I’ve been trying to remember to blog about any project that highlights the culture of non-Ashkenazi Jewish communities. I’m sure we have some readers from those communities, and we also get a lot of readers in families of Ashkenazi Jews married to people from other cultures. It feels good when you’re raising a child in two (or more!) cultures to know that there were already Jews from the “other” culture. Plus it’s just good stuff, and I look for excuses to link you to good stuff.
[float=left][img=/files/images/shirhoducoverart250.jpg]/files/images/shirhoducoverart250.jpg[/img][/float]My husband surprised us this weekend with two CDs produced by Jewish Records in London, one called Shbahoth and one called Shir Hodu. He thinks he learned about them from klezmershack.com, a great source for Jewish music news.
[i]Shbathoth[/i] is an album of restored recordings of Jewish music from Iraq from the 1920s—the title of the CD is from the Iraqi pronunciation of the Hebrew word for praises—and [i]Shir Hodu[/i] is an album of restored recordings of Jewish music from Bombay in the 1930s. Shir Hodu means both song of praise, and song of India. (It’s a pun in Hebrew.) If you live in London, you can attend a CD launch for [i]Shir Hodu[/i] this Thursday, January 14. Our CDs actually came hand-addressed by Sara Manasseh, the musicologist who put the albums together, which made us really happy.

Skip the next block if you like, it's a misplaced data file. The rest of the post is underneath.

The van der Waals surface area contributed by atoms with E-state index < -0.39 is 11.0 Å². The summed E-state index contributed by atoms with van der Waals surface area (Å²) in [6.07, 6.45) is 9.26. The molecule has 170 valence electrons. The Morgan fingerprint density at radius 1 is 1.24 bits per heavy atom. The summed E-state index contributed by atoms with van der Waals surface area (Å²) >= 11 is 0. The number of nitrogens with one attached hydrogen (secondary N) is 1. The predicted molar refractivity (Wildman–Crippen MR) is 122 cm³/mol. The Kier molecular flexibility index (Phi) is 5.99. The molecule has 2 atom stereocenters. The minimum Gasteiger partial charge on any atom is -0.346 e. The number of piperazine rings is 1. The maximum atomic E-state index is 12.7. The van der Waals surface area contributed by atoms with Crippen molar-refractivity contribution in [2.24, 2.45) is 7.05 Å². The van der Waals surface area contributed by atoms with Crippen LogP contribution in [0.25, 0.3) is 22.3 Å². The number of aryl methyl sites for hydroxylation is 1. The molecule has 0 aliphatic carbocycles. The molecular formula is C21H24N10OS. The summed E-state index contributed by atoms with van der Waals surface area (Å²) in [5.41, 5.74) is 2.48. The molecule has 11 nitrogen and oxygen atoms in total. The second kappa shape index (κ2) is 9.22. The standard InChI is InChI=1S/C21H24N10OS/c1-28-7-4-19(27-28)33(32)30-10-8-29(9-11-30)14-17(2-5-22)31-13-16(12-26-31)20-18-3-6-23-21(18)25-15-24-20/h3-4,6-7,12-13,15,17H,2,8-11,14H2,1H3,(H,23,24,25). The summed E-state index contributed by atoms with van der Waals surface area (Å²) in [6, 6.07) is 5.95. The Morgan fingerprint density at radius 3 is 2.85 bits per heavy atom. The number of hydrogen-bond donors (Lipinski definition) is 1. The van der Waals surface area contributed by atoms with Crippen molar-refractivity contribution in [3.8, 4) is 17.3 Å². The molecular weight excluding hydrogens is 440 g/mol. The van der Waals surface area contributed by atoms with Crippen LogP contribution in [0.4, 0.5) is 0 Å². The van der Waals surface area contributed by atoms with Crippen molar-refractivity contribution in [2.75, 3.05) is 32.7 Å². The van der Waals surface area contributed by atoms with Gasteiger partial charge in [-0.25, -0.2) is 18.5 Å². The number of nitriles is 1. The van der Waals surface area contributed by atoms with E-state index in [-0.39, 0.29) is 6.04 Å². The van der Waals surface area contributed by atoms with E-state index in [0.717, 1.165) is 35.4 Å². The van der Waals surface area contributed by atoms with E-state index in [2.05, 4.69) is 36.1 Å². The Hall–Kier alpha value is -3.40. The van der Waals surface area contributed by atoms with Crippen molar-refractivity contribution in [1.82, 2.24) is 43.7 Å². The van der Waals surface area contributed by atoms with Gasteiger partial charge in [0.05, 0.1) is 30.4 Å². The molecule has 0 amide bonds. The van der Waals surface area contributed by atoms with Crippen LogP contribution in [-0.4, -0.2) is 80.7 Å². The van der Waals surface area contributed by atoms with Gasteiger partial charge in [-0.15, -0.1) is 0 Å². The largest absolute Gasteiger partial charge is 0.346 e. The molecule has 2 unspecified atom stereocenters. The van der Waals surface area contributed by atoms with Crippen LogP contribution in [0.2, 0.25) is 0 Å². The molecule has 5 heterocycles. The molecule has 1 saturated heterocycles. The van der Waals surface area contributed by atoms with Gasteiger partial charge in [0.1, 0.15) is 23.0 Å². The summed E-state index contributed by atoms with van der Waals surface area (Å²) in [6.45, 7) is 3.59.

We had a listening session for [i]Shir Hodu[/i] on Sunday, and wow, that was pretty cool. There are actually several different Jewish communities native to India, though most Jews of Indian descent now live in Israel or the English-speaking countries. The album has songs from four musical groups from different Indian Jewish cultural traditions, and feature Western instruments (violin, mandolin), Middle Eastern instruments (‘ud, qanun) and Indian instruments (sitar, jal tarang, dilruba, bansuri.) It’s always great to hear Jewish liturgical music sung in different traditions, especially songs that Ashkenazi Jews sing in a minor-key-sounding musical mode and other communities sing in a mode that sounds like a major key.